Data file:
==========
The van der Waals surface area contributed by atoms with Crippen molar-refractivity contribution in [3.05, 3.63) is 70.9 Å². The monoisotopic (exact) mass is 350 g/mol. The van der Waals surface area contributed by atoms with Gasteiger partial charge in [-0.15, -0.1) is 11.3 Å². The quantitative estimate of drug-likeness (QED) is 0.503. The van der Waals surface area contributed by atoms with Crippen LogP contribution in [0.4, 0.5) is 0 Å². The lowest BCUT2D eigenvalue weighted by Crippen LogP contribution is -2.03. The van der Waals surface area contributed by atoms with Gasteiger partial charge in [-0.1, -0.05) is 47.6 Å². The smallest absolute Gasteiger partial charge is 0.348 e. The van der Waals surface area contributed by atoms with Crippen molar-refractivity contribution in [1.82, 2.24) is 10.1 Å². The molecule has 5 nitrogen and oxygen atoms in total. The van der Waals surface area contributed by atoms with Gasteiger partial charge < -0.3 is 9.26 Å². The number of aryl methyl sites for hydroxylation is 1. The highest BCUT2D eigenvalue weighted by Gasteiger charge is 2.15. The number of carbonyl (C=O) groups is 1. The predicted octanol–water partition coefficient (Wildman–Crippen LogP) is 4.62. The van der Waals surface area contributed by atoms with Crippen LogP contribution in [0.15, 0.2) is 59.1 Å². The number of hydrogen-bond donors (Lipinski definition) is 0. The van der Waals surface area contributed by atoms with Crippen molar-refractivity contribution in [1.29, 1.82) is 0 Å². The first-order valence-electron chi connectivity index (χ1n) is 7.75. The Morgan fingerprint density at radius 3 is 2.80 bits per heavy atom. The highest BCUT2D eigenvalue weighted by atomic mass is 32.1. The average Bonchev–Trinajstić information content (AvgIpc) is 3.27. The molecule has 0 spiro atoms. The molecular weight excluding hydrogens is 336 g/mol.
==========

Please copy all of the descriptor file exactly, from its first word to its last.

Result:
The van der Waals surface area contributed by atoms with Crippen molar-refractivity contribution in [3.05, 3.63) is 70.9 Å². The monoisotopic (exact) mass is 350 g/mol. The van der Waals surface area contributed by atoms with Gasteiger partial charge in [-0.15, -0.1) is 11.3 Å². The quantitative estimate of drug-likeness (QED) is 0.503. The van der Waals surface area contributed by atoms with Crippen LogP contribution in [0.4, 0.5) is 0 Å². The lowest BCUT2D eigenvalue weighted by Crippen LogP contribution is -2.03. The van der Waals surface area contributed by atoms with Gasteiger partial charge in [-0.1, -0.05) is 47.6 Å². The smallest absolute Gasteiger partial charge is 0.348 e. The van der Waals surface area contributed by atoms with Crippen molar-refractivity contribution in [1.82, 2.24) is 10.1 Å². The molecule has 5 nitrogen and oxygen atoms in total. The van der Waals surface area contributed by atoms with Gasteiger partial charge < -0.3 is 9.26 Å². The number of aryl methyl sites for hydroxylation is 1. The highest BCUT2D eigenvalue weighted by Gasteiger charge is 2.15. The number of carbonyl (C=O) groups is 1. The predicted octanol–water partition coefficient (Wildman–Crippen LogP) is 4.62. The van der Waals surface area contributed by atoms with Crippen LogP contribution in [0.15, 0.2) is 59.1 Å². The number of hydrogen-bond donors (Lipinski definition) is 0. The van der Waals surface area contributed by atoms with Crippen molar-refractivity contribution in [1.29, 1.82) is 0 Å². The first-order valence-electron chi connectivity index (χ1n) is 7.75. The Morgan fingerprint density at radius 3 is 2.80 bits per heavy atom. The highest BCUT2D eigenvalue weighted by atomic mass is 32.1. The average Bonchev–Trinajstić information content (AvgIpc) is 3.27. The molecule has 0 spiro atoms. The molecular weight excluding hydrogens is 336 g/mol.